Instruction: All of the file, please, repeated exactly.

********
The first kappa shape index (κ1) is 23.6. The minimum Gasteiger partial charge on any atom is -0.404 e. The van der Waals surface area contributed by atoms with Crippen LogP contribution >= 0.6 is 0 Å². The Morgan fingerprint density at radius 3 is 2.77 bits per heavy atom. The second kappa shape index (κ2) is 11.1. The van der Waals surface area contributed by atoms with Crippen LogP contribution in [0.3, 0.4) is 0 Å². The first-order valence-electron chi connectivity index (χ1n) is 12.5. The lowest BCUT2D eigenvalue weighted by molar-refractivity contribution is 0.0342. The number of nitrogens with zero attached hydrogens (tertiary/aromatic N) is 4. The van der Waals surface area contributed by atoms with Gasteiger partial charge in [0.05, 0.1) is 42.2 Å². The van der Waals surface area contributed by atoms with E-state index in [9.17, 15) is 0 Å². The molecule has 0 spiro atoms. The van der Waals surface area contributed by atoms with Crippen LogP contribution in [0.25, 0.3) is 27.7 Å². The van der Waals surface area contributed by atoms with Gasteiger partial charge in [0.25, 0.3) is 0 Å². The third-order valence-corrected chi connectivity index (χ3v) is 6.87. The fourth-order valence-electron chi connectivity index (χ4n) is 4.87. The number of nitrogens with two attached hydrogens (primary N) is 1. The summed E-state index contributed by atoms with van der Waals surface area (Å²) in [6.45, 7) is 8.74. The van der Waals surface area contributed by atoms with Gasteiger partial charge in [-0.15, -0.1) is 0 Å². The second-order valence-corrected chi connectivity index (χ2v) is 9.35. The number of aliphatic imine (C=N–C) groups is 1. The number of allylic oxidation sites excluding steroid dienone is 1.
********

The first kappa shape index (κ1) is 23.6. The minimum Gasteiger partial charge on any atom is -0.404 e. The van der Waals surface area contributed by atoms with Crippen LogP contribution >= 0.6 is 0 Å². The Morgan fingerprint density at radius 3 is 2.77 bits per heavy atom. The second kappa shape index (κ2) is 11.1. The van der Waals surface area contributed by atoms with Crippen LogP contribution in [0.3, 0.4) is 0 Å². The first-order valence-electron chi connectivity index (χ1n) is 12.5. The lowest BCUT2D eigenvalue weighted by molar-refractivity contribution is 0.0342. The number of nitrogens with zero attached hydrogens (tertiary/aromatic N) is 4. The van der Waals surface area contributed by atoms with Gasteiger partial charge in [0.05, 0.1) is 42.2 Å². The van der Waals surface area contributed by atoms with E-state index in [9.17, 15) is 0 Å². The molecule has 0 spiro atoms. The van der Waals surface area contributed by atoms with Crippen LogP contribution in [0.25, 0.3) is 27.7 Å². The van der Waals surface area contributed by atoms with Gasteiger partial charge in [0.25, 0.3) is 0 Å². The third-order valence-corrected chi connectivity index (χ3v) is 6.87. The fourth-order valence-electron chi connectivity index (χ4n) is 4.87. The number of nitrogens with two attached hydrogens (primary N) is 1. The summed E-state index contributed by atoms with van der Waals surface area (Å²) in [6.45, 7) is 8.74. The van der Waals surface area contributed by atoms with Gasteiger partial charge in [-0.15, -0.1) is 0 Å². The second-order valence-corrected chi connectivity index (χ2v) is 9.35. The number of aliphatic imine (C=N–C) groups is 1. The number of allylic oxidation sites excluding steroid dienone is 1.